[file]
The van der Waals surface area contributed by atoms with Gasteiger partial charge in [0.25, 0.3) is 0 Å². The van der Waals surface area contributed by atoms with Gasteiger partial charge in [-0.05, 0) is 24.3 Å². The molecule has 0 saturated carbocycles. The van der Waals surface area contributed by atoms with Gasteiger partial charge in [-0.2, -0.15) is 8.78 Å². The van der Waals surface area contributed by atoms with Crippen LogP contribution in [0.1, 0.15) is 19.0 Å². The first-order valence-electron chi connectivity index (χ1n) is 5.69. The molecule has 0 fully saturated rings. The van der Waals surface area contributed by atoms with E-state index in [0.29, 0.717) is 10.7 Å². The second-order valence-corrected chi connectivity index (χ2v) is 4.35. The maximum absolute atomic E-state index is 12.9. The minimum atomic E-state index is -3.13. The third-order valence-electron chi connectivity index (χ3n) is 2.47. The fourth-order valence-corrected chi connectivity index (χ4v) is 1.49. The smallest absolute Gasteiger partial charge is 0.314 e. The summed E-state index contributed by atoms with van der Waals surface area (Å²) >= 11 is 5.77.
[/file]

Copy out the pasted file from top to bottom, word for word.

The van der Waals surface area contributed by atoms with Gasteiger partial charge in [0.25, 0.3) is 0 Å². The van der Waals surface area contributed by atoms with Gasteiger partial charge in [-0.05, 0) is 24.3 Å². The molecule has 0 saturated carbocycles. The van der Waals surface area contributed by atoms with Gasteiger partial charge in [-0.2, -0.15) is 8.78 Å². The van der Waals surface area contributed by atoms with Crippen LogP contribution in [0.1, 0.15) is 19.0 Å². The first-order valence-electron chi connectivity index (χ1n) is 5.69. The molecule has 0 fully saturated rings. The van der Waals surface area contributed by atoms with E-state index in [0.29, 0.717) is 10.7 Å². The second-order valence-corrected chi connectivity index (χ2v) is 4.35. The maximum absolute atomic E-state index is 12.9. The minimum atomic E-state index is -3.13. The third-order valence-electron chi connectivity index (χ3n) is 2.47. The fourth-order valence-corrected chi connectivity index (χ4v) is 1.49. The smallest absolute Gasteiger partial charge is 0.314 e. The summed E-state index contributed by atoms with van der Waals surface area (Å²) >= 11 is 5.77.